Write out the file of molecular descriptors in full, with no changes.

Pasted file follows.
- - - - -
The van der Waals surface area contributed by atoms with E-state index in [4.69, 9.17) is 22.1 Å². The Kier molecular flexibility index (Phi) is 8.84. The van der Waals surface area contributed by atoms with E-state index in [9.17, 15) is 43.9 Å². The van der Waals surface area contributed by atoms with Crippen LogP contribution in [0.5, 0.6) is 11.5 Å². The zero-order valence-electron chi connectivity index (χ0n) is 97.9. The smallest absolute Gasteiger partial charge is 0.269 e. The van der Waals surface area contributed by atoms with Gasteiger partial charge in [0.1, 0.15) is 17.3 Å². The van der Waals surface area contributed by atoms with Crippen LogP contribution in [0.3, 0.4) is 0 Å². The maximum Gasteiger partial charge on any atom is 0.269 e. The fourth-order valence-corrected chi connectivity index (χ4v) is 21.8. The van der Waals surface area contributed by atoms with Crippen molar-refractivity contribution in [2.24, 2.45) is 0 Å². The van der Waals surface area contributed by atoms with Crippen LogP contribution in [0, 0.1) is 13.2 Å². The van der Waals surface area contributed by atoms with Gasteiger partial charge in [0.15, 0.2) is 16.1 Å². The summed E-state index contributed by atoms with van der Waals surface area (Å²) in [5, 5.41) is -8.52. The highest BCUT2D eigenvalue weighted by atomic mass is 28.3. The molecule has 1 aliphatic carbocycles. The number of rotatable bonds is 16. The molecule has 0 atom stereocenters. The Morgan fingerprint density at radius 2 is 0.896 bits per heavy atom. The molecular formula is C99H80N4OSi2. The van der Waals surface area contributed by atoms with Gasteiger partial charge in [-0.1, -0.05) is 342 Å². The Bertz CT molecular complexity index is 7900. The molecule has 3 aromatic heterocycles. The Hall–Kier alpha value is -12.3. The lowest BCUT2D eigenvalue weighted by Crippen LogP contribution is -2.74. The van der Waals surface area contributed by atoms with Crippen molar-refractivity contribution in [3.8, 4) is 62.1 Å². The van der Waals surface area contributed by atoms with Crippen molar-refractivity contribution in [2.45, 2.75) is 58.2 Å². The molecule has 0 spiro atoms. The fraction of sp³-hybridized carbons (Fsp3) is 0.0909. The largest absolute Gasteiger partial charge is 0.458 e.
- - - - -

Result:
The van der Waals surface area contributed by atoms with E-state index in [4.69, 9.17) is 22.1 Å². The Kier molecular flexibility index (Phi) is 8.84. The van der Waals surface area contributed by atoms with E-state index in [9.17, 15) is 43.9 Å². The van der Waals surface area contributed by atoms with Crippen LogP contribution in [0.5, 0.6) is 11.5 Å². The zero-order valence-electron chi connectivity index (χ0n) is 97.9. The smallest absolute Gasteiger partial charge is 0.269 e. The van der Waals surface area contributed by atoms with Gasteiger partial charge in [0.1, 0.15) is 17.3 Å². The van der Waals surface area contributed by atoms with Crippen LogP contribution in [0.3, 0.4) is 0 Å². The maximum Gasteiger partial charge on any atom is 0.269 e. The fourth-order valence-corrected chi connectivity index (χ4v) is 21.8. The van der Waals surface area contributed by atoms with Crippen molar-refractivity contribution in [2.24, 2.45) is 0 Å². The van der Waals surface area contributed by atoms with Crippen LogP contribution in [0, 0.1) is 13.2 Å². The van der Waals surface area contributed by atoms with Gasteiger partial charge in [0.15, 0.2) is 16.1 Å². The summed E-state index contributed by atoms with van der Waals surface area (Å²) in [5, 5.41) is -8.52. The highest BCUT2D eigenvalue weighted by atomic mass is 28.3. The molecule has 1 aliphatic carbocycles. The number of rotatable bonds is 16. The molecule has 0 atom stereocenters. The Morgan fingerprint density at radius 2 is 0.896 bits per heavy atom. The molecular formula is C99H80N4OSi2. The van der Waals surface area contributed by atoms with Gasteiger partial charge in [-0.1, -0.05) is 342 Å². The Bertz CT molecular complexity index is 7900. The molecule has 3 aromatic heterocycles. The Hall–Kier alpha value is -12.3. The lowest BCUT2D eigenvalue weighted by Crippen LogP contribution is -2.74. The van der Waals surface area contributed by atoms with Crippen molar-refractivity contribution in [3.8, 4) is 62.1 Å². The van der Waals surface area contributed by atoms with Crippen molar-refractivity contribution in [2.45, 2.75) is 58.2 Å². The molecule has 0 spiro atoms. The fraction of sp³-hybridized carbons (Fsp3) is 0.0909. The largest absolute Gasteiger partial charge is 0.458 e.